+389 is the dialing code for Macedonia.
Northern Macedonia is located on the Balkan Peninsula and was one of six sub-republics in former Yugoslavia. It used to be called only Macedonia but changed its name in 2019 after a protracted conflict with Greece. The change of name opened the way for membership in NATO and for negotiations that will eventually lead to membership in the EU as well.
- Abbreviationfinder: Brief profiles of Macedonia, including geography, history, politics, economics as well as common acronyms about this country.
Geography and climate
The Republic of Northern Macedonia lies on the Balkan Peninsula and is on the surface somewhat smaller than the Dalarna. The country was the southernmost of the six sub-republics of former Yugoslavia and is part of the historic region of Macedonia. Northern Macedonia has a largely inland climate.
When independence was proclaimed in 1991, it was done under the name of Macedonia, but it vigorously protested Greece, for historical reasons (see Foreign Policy and Defense). The name change came into effect in February 2019.
The landscape is predominantly mountainous. In the northwest lies the Šarbergen, where the country’s highest peaks are found. To the south, the Jablanica mountain range extends. Minor earthquakes occur, but no major earthquake has hit the country since the capital Skopje was destroyed in 1963. The mountain landscape is divided by the river Vardar, which flows from northwest to southeast and via Greece into the Aegean Sea. At the border with Albania and Greece in the southwest are the lakes Ohrid and Prespa. Northern Macedonia lacks the sea coast.
Most of the country has hot and dry summers. In the valley of the river Vardar a mild Mediterranean climate is prevalent and in the mountainous regions the winter months can be cold with plenty of snow. The rainfall is evenly distributed throughout the year, but the valleys usually receive less than 500 millimeters of precipitation per year, so agriculture needs irrigation.
|Cultivated land||44.3 %|
|Land area||25713 km 2|
Population and health
|Population development||0.2 ‰|
|Urban population (Urbanization)||57.1 %|
|Death rate||9.08 per 1000 residents|
|Life expectancy: Women||78.79 years|
|Life expectancy: Men||73.44 years|
|Birth rate||11.55 births per 1000 residents|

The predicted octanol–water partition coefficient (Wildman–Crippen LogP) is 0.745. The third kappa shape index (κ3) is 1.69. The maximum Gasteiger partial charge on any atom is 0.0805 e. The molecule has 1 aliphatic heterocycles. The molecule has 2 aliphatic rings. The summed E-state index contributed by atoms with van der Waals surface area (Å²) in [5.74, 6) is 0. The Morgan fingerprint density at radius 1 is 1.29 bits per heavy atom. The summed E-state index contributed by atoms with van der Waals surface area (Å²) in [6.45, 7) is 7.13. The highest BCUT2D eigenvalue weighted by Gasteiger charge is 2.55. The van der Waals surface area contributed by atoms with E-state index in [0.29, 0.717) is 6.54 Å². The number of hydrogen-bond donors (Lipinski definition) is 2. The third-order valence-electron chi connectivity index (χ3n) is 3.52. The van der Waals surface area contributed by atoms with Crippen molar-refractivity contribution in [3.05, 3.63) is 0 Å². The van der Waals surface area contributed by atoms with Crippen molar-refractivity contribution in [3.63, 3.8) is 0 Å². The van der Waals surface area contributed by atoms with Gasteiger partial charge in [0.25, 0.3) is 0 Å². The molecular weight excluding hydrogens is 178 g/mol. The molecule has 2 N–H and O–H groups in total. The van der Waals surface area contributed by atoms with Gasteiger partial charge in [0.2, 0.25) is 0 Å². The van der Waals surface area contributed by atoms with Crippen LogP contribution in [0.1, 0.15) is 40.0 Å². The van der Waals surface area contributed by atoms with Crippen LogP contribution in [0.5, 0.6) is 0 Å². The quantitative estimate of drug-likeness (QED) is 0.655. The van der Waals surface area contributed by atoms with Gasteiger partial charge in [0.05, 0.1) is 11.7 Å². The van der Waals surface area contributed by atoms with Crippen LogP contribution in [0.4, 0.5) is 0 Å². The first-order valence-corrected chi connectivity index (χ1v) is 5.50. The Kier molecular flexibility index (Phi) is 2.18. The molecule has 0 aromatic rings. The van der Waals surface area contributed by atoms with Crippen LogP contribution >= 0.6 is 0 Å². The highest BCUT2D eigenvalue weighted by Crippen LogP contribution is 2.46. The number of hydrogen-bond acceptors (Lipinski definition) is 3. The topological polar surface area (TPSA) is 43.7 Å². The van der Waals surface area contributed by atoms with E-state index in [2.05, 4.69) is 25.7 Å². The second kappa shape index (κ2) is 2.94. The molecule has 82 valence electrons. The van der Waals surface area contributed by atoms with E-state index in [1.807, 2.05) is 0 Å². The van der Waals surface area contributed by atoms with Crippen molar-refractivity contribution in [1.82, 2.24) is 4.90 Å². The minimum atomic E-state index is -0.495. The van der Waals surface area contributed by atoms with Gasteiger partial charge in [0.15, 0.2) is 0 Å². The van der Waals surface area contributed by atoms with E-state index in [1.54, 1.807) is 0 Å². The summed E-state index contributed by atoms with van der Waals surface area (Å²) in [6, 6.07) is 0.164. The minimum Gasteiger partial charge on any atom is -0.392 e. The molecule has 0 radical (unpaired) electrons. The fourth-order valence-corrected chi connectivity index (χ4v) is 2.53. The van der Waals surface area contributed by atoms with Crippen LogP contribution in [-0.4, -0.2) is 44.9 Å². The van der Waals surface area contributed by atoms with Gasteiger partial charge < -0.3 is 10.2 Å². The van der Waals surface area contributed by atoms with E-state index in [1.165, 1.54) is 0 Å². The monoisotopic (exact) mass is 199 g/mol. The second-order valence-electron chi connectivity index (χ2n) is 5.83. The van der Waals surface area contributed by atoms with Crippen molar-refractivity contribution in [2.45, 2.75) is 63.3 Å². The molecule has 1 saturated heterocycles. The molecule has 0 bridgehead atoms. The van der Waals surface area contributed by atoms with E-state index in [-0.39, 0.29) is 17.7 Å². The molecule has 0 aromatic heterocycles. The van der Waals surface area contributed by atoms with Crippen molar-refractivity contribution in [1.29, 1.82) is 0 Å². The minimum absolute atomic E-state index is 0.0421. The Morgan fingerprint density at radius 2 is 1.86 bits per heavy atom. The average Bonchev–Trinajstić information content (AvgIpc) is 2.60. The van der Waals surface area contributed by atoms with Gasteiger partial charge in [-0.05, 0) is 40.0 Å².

|Infant mortality||7.7 deaths / 1000 births|
Population Graph Source: Countryaah.com
|Electricity, production||4569 million kWh|
|Energy consumption per resident||1434.4 kg. oil per resident|
|Natural gas, production||million cubic meters|
|Crude oil, production||million tons|
|Internet users||51.1 per 100 residents|
|Mobile subscriptions||110 per 100 residents|
|Passenger cars||per 1000 residents|
Business and economics
|Unemployment||26.9% of the workforce|
|GDP||14000 per resident|
|Primary occupations||16.7 %|
|Secondary profession||26 %|
|Tertiary professions||57.3 %|
FACTS – GEOGRAPHY AND CLIMATE
25,713 km2 (2018)
Adjacent country (s)
Kosovo, Serbia, Bulgaria, Greece, Albania
Capital with number of residents
Other major cities
Kumanovo, Bitola, Tetovo
Korab (2,764 m asl)
Average Precipitation / year
Shovel 500 mm
Average / day
Skopje 0 °C (Jan), 24 °C (July)
Trouble over the state budget
A bitter conflict erupts between the government and opposition on the state budget for 2013. The opposition rejects foreign loans to meet the budget and demands cuts. During a heated budget debate on Christmas Eve, riots erupt in parliament, leading to opposition members and journalists being ejected by security guards. The budget is then adopted with 64 votes to 4. The opposition boycott Parliament and calls on its supporters for protests and civil disobedience. Demonstrations require government resignation and new elections.
No date for negotiations with the EU
At the EU Foreign Minister’s meeting, Macedonia does not receive, as was hoped, a date for a start of membership negotiations. The country must first resolve the name issue with Greece. It must also re-establish good neighborly relations with Bulgaria – different interpretations of the shared history led to a dispute between the countries during the autumn. The dispute led Bulgaria to halt Macedonia’s negotiations for EU membership until further notice.
Islamists are suspected of murder
Since five ethnic Macedonians were killed on a lake off Skopje in April, police have seized 20 suspected Islamists, most of them Macedonian Albanians who have fought NATO forces in Afghanistan and Pakistan.
Peace march after unrest
The largest Albanian political parties call for peace between the peoples. In Skopje, a voluntary organization organizes a peace march that brings together around 2,000 participants, including President Ivanov.
Ethnic violence shakes the country
In Gostivar, two Albanians are killed in a dispute with a Macedonian police, triggering revenge actions by Albanian youth against Macedonians in a number of locations in the country, mainly in Skopje. Many are injured in the clashes that last for several weeks. About 30 young people are arrested.